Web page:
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Most of the photos on this site were extracted from reference images (high-resolution tiffs, 20 to 200 megabytes in size) from the Library of Congress research archive. (To query the database click here.) Many were digitized by LOC contractors using a Sinar studio back. They are adjusted by your webmaster for contrast and color in Photoshop before being downsized and turned into the jpegs you see here.

 
 
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VINTAGRAPH • WPA • WWII • TAKE A KODAK, c. 1930s

Winter Wonderland: 1908

Winter Wonderland: 1908

"Union Square from a skyscraper." Winter in New York 100 years ago. A little moldy but full of interesting details like the "Automatic Vaudeville" penny arcade and Brill Bros. store. 5x7 glass negative, George Grantham Bain. View full size.

 

Dead Man's Curve!

The Southwest corner of Union Square, so well documented in the photograph, was in the 1890s the scene of many pedestrian accidents as the street railways, then cable cars, would whip around the fast curves in order to maintain momentum through these curves and not become stranded. This fast maneuver was the cause of the accidents and this busy corner became known as Dead Man's Curve, long before Jan and Dean raced that XKE to disaster in their Stingray.

Re: Park Benches

The park benches in Union Square Park (which I assume are not the benches pictured here) are very much in the same winding pattern along the walkways. There are even little semicircular nooks of benches where people (myself included) can chill out with a larger group and have a nice chat.

Union Square

This view is of the west side of the park from 15th street to 16th street. I believe one or two of the center building are still there although their facades have been changed. The photo was probably taken from a turn of the century building opposite on the east side of Union Square which is still standing.

[Not quite. The view is of the south (14th Street) side of the park, with Broadway on the left and University Place on the right. - Dave]

Union Square Condos

There is massive construction of condominium residences occurring right now on Union Square West between 14th & 17th Streets. Their timing is a little off, but don't feel too sorry for them. Anything in Manhattan that overlooks parks, landmarks or rivers will always be in demand.

Union Square Revisited

Oops, of course this is Union Square South. The other three sides of Union Square remain largely unchanged since the late 19th century, but much of the southern border of the square is new.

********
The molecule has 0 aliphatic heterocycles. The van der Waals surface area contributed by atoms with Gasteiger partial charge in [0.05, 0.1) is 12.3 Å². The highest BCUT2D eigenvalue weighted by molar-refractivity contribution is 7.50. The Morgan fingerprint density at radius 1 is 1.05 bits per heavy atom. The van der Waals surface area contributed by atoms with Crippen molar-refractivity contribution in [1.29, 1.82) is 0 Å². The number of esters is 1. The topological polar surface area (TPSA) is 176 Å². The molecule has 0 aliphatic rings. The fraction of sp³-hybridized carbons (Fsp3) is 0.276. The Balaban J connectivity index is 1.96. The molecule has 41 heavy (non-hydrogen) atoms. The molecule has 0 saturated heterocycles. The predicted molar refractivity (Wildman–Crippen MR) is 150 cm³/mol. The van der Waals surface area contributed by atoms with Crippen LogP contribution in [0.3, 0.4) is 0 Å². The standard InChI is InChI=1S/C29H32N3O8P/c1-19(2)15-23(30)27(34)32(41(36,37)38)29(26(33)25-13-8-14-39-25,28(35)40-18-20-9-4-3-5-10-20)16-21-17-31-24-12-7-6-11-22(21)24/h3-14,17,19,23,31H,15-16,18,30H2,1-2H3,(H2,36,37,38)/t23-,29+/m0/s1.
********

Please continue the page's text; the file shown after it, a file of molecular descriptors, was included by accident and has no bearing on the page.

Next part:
14th Street and University Place

It appears to be a view looking south along University Place. Here is a great page from the 1911 New York Times.

14th Street

Re the Abbott photo, it is of a different street -- Barnes & Noble is on 17th (Union Square North). The Automatic Vaudeville Building (the Bain photo) was at 46 East 14th Street (Union Square South), next door to a Whole Foods market now. The only microbrewery that I know of in this area, Heartland Brewery, is on Union Square West. The Bain photo shows Union Square South (14th Street). The Automatic Vaudeville company, started by Adolph Zucker, founder of Paramount Pictures, was taken over by Marcus Loew. This was the start of the movie industry as we know it.

Some things don't really change

This part of New York has changed very little. Almost every building visible in this photo remains. I believe that the tall one to the right is a Barnes & Noble and the "Automatic Vaudeville" is now a microbrewery.

Berenice Abbott took a famous photo of these buildings from street level in the 1938.

Perhaps some day team Shorpy will provide a better version for us.

[They all look different to me. Plus there are seven buildings across in the Bain photo, and six across in Berenice's. - Dave]

Park benches

You don't see park benches strung along pathways anymore. These days they plop them down so they are separated by as much space as possible. It was much more communal back then.

Childs Restaurant

The Childs Restaurant on the south side of East 14th Street brings back some fond memories of the one on the north side of East 42nd between Madison and Vanderbilt. My family always stopped there for a meal after coming down on the NY Central train from Beacon. My grandmother's much younger half-brother was a close friend of the Childs family, who maintained a large country place in rural northern New Jersey back in the first third of the 20th century. He also spent some time back then working as a kitchen chef for one of their NY City restaurants.

Metronome

Isn't this the location of the Metronome art installation and the Virgin store? I used to work 6 blocks south and walked by here every morning on my commute. Wish it still had corset stores instead of disturbingly fugly public art.

[The Metronome would be in the top left of the 1908 photo. - Dave]

Lesen Sie Deutsch?

Lots of German and Jewish names on the signs here -- Gross, Brill, Strauss, Lapidus, Spang, Gottlieb, Heller, Nyburg, Stern, Mayer, Emrich, Schorsch, Spingler, Isaac ... did I miss any?

 
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